Monday, August 3, 2015

DIY Modern Take on a Traditional Planter

Hello, and welcome to my humble abode!


Okay, I am never going to have a magazine-worthy entryway. I accept that! But as I was editing Back to School pictures of the girls (I always take a picture of them in front of the door), I was noticing how terribly terrible the screen door was looking.


The metal was starting to rust, the color was dirty-looking, and... really, it was dirty! So I took the screen off and spray painted it a nice crisp white.

What. A. Difference!

After that was freshly painted, everything else started looking dingy and old and gross (we all know how that goes, right?!), so I decided that I'd build a quick planter to brighten up the doorway, and I plan on making/buying a new, bright doormat (anyone have any leads on a big, amazing doormat that's not $100?).


I love that this looks like a traditional, tapered planter from the front, but it has this modern-esque vibe in that it's not a 4-way taper. The front and back are angled, but the sides are all the same 6". It's visually weighty without taking up too much space in my nonexistent entryway.  And the best part? I built it from scraps from the BBQ Island - so it was FREE!

Even the paint - if the color looks familiar, it's because it's the same paint I used on these



If you want to build one, you'll need 3 6" cedar fence pickets (the dog-eared ones) and a 1x2. This should be under $10 bucks.

Cut List:

2 - 1x6 Cedar @ 15 1/2 long side with a 10-degree miter on both ends, not parallel
2 - 1x6 Cedar @ 13 1/2 long side with a 10-degree miter on both ends, not parallel
2 - 1x6 Cedar @ 11 1/2 long side with a 10-degree miter on both ends, not parallel
2 - 1x6 Cedar @ 9 1/2 long side with a 10-degree miter on both ends, not parallel
8 - 1x6 Cedar @ 6" (or depth of your choice, but that may change shopping list)
4 - 1x2 @ 20"

If that seems complicated, here's really all you're doing.


Super simple. After you've made all of your cuts, measure the thickness of your cedar fence pickets (I eyeballed it, and it didn't work out perfectly, so I recommend measuring) and, laying your wood out, screw the 1x2s into the front and back as shown below. My fence pickets were 5/8 (but I measured a 1/2" in, which is why there's a gap on mine).


The 1x2s are what are holding everything in place, so use an exterior-grade glue and screws (I used 1") so this doesn't fall apart on you in no time.

I don't have a picture of this step (because I'm not great with SketchUp - this was hard to draw up for me!), but you'll just screw the 6" pieces from the outside into the 1x2s. I started at the bottom and worked to the top so that, if the boards were a different width, the planter would still sit level on the ground.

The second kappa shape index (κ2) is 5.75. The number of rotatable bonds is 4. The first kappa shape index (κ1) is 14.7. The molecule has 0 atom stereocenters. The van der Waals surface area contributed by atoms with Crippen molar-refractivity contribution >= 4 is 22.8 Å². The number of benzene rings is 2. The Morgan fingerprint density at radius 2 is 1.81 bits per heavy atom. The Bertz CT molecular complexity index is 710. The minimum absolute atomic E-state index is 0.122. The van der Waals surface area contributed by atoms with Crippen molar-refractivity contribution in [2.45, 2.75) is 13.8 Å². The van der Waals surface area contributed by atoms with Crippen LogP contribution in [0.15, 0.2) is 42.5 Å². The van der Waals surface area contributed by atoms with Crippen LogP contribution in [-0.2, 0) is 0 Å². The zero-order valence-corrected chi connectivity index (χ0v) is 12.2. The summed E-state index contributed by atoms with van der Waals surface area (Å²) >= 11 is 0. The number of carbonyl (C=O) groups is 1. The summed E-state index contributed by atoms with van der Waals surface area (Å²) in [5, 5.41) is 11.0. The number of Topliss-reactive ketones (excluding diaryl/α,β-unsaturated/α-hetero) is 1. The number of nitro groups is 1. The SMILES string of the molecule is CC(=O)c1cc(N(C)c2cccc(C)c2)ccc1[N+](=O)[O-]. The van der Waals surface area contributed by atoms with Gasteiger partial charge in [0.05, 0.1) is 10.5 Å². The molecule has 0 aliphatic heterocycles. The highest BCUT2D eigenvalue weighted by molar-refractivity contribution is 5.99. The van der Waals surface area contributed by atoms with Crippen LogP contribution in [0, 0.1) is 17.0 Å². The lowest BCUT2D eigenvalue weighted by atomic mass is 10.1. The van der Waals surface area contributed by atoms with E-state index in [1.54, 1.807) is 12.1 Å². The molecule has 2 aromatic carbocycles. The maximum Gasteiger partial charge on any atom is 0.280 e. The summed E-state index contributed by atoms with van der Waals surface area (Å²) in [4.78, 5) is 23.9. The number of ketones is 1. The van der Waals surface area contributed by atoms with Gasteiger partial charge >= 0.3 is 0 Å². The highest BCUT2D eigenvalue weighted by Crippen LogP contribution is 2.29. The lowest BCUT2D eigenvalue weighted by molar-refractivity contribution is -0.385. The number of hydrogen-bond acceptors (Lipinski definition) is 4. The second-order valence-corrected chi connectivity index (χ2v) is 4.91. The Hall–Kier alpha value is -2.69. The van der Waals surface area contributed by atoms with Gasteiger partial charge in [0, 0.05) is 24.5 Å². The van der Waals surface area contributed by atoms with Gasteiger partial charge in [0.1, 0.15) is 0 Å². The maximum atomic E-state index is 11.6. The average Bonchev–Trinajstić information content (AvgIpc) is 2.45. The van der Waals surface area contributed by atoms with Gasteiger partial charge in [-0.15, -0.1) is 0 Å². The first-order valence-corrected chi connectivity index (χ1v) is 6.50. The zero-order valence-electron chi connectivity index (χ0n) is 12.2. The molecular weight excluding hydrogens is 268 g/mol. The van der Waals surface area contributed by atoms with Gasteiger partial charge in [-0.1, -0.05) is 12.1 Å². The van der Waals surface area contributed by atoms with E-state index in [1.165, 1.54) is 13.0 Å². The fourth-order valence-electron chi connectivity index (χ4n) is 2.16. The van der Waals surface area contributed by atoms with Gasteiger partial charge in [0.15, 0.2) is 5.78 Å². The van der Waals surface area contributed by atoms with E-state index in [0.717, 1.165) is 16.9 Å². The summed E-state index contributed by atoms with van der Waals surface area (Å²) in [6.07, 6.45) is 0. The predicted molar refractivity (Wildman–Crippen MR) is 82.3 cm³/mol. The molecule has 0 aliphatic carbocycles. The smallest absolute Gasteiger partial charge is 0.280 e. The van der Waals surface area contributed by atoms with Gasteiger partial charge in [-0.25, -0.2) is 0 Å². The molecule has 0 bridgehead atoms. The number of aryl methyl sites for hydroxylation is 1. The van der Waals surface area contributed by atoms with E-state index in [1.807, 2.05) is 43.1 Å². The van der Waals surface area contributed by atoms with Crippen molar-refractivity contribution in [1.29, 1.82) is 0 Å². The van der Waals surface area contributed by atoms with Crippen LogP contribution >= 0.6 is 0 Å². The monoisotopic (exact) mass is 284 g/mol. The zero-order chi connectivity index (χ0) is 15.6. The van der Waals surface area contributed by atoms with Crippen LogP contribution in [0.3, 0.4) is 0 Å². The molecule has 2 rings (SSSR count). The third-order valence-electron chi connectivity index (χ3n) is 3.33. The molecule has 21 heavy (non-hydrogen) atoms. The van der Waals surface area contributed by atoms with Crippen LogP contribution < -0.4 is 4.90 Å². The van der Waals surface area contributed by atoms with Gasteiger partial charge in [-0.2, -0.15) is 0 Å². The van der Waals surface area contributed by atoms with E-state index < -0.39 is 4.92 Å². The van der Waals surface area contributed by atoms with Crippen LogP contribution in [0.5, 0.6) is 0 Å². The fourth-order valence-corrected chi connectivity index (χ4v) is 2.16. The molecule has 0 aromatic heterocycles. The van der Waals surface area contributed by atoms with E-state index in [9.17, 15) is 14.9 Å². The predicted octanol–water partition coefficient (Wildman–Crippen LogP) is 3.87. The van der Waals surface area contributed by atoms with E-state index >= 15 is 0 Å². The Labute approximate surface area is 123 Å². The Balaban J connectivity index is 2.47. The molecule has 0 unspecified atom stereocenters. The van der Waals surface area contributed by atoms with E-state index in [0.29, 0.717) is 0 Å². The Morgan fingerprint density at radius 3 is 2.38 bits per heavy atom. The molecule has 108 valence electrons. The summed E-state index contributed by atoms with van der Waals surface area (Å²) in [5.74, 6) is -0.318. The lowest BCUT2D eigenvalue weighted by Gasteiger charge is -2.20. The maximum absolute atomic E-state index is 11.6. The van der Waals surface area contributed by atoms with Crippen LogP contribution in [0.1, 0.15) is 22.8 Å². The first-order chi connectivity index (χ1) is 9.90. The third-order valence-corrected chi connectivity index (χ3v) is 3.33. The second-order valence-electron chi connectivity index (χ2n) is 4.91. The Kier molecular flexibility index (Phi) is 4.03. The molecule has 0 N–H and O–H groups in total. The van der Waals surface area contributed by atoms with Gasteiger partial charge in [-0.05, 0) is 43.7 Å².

To stop the soil from falling though the bottom, I set a scrap piece of cedar inside (it was about 6 1/2" long) and it sits snugly in place.


After adding some landscaping fabric and filling it with soil/clearance succulents, it brings a brightness to my front door that hasn't been there in over 5 years.

(If you're wondering why the inside is white, I know that cedar is rot-resistant, but the pine 1x2s aren't, so I sealed them with a couple layers of FlexSeal hoping that might slow the deterioration process by creating a barrier from where most of the moisture would come from - inside.)


I think I love it. And am hoping that I don't manage to kill the plants!! How are you with plants/planters?

4 comments:

  1. Hi Gina,
    Love this planter! It's exactly what I needed so I'm making two of them to put at the entrance of the gates in my driveway.

    Question: Do you have a tip or trick to share for cutting the pickets at that 10 degree angle so that all of the levels square up (or taper) as evenly as yours did?
    I've built one planter so far & it looks "decent" but I'm going to have to use some 1x2s to hide my very imperfect corners. lol I used my miter saw.
    Hopefully I'll have much better luck with the second one!

    Thanks

    ReplyDelete
    Replies
    1. Hey! Thanks, I love it, too! ;-)

      Question, is your saw squared up? That could affect the measurements in cutting these angles.

      After I did the first side, I didn't measure anymore. The next 3 sides were made by lining up the board and marking where the cut should be made. Maybe you could cut the bottom boards to size and try it that way? Or, depending on how "off" the edges are, would sanding work? Hope this helps!

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  2. A lot of blogs I see these days don't really provide anything that I'm interested in, but I'm most definitely interested in this one.

    ReplyDelete